Saturday, December 7, 2019
GCP Study notes 1: history of GCP, and why I think it's better than AWS?
Study notes from the 1st class from Coursera: Google Cloud Platform Big Data and Machine Learning Fundamentals
Summary: google's own tool: MapReduce, Bigtable, Dremel.
Corresponding GCP product: Bigquery, Cloud Datastore
In 2002, Google created GFS, Google File System to handle sharding and storing petabytes of data at scale. GFS is the foundation for cloud storage and also for what would become BigQuery managed storage.
One of Google's next challenges was to figure out how to index the exploding volume of content on the web. To solve this in 2004, Google invented a new style of data processing known as MapReduce to manage large-scale data processing across large clusters of commodity servers. MapReduce programs are automatically parallelized and executed on a large cluster of these commodity machines.
Apache Hadoop's MapReduce and HDFS components were inspired by Google papers on MapReduce and Google File System(GFS),Doug Cutting and Mike Cafarella created Apache Hadoop a year after the google white paper. Hadoop has moved far beyond its beginnings in web indexing, and is now used in many industries.
The core of Apache Hadoop consists of :
1. a storage part, known as Hadoop Distributed File System (HDFS).
2. a processing part Hadoop MapReduce, which is an implementation of the MapReduce programming model for large-scale data processing.
3. Hadoop YARN – (introduced in 2012) a platform responsible for managing computing resources in clusters and using them for scheduling users' applications;
Hadoop Distributed File System (HDFS) is a distributed file system designed to run on commodity hardware. It has many similarities with existing distributed file systems. However, the differences from other distributed file systems are significant. HDFS is highly fault-tolerant and is designed to be deployed on low-cost hardware.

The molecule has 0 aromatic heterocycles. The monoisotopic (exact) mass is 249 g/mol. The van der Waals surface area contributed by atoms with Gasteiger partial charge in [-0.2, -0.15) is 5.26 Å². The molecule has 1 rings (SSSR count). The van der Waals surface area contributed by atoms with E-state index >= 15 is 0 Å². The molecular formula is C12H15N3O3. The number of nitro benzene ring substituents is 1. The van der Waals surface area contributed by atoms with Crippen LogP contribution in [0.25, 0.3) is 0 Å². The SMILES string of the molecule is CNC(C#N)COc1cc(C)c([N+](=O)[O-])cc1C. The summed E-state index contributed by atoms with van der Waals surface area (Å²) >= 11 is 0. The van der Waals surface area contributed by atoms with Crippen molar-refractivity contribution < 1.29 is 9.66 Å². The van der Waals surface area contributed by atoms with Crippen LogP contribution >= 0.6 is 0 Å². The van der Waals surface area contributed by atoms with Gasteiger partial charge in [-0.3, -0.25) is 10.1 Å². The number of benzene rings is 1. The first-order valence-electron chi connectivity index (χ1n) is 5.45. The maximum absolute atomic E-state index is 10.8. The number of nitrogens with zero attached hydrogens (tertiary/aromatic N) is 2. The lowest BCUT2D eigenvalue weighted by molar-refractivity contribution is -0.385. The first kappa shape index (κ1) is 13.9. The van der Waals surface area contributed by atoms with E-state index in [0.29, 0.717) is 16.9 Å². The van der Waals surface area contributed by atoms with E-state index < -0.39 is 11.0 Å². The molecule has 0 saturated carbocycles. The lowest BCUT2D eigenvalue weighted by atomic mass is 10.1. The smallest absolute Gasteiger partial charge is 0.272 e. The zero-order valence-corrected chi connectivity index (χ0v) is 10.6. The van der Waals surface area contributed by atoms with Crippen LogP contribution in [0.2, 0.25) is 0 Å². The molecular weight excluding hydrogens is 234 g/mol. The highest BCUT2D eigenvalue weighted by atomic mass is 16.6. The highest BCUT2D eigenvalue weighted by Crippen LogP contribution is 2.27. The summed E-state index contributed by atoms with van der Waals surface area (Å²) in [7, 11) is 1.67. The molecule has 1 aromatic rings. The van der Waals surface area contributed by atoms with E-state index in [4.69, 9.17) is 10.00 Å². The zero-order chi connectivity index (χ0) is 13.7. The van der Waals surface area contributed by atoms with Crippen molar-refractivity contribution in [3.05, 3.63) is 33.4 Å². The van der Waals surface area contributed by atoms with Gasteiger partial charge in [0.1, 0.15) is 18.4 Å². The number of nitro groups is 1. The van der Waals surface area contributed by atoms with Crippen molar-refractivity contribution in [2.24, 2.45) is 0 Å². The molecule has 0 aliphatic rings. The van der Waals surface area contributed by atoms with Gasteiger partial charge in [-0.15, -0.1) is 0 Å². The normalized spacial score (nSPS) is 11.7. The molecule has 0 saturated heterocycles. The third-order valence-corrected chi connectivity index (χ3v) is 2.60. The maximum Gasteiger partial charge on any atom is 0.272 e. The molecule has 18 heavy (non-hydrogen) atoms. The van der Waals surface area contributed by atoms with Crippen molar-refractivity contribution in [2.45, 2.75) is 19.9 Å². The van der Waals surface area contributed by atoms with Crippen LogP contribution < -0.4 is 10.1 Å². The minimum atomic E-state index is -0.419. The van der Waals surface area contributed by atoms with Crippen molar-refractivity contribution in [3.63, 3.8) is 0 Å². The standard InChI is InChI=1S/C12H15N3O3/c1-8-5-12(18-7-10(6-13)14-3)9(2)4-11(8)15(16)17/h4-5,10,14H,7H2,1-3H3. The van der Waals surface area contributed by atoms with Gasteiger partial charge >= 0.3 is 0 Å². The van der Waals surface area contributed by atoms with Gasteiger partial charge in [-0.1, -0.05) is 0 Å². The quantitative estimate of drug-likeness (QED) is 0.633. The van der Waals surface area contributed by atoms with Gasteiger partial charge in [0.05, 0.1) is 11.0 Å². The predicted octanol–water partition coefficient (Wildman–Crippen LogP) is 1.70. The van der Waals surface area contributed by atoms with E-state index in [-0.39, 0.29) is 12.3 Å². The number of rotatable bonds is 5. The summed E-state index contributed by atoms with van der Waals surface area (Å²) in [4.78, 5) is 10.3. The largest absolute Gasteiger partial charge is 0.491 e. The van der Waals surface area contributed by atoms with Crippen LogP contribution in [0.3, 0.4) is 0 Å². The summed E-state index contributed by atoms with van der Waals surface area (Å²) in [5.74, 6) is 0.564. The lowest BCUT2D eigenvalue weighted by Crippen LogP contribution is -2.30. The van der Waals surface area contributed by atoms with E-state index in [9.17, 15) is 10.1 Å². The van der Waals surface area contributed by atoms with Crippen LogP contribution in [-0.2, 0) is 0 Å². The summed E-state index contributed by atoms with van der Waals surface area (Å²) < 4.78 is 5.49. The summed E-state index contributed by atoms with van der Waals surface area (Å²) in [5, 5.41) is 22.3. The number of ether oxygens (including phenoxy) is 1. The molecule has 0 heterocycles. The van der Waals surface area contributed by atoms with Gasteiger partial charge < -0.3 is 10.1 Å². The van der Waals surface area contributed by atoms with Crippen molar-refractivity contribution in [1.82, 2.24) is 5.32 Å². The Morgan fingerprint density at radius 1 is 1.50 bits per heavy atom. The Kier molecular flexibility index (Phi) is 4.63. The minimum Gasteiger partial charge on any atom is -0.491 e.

Hbase or MongoDB or Big Table: NoSQL database
As Google's needs grew, we faced the problem of recording and retrieving millions of streaming user actions with high throughput, it's real time, the traditional SQL database can't handle that easily. Then google invented Cloud Bigtable which was an inspiration behind Hbase or MongoDB. HBase is an open-source, non-relational distributed database modeled after Google's Bigtable. MongoDB is a NoSQL database program, MongoDB uses JSON-like documents with schema.
Bigtable (google's own database) ==> Cloud Datastore (GCP product service)
Google's reasons for developing its own database "Bigtable" include scalability and better control of performance characteristics. Its development began in 2004, and is now used by a number of Google applications, such as web indexing, gmail, google map, youtube etc. GCP product: Cloud Datastore is built upon Google's Bigtable, is a highly scalable, fully managed NoSQL database service.
Between 2008 and 2010, Google started to move away from MapReduce to process and query large data sets, and instead they started moving towards new tools. Tools like Dremel. Dremel is the query engine used in Google's BigQuery service, it is a distributed system developed at Google for interactively querying large datasets.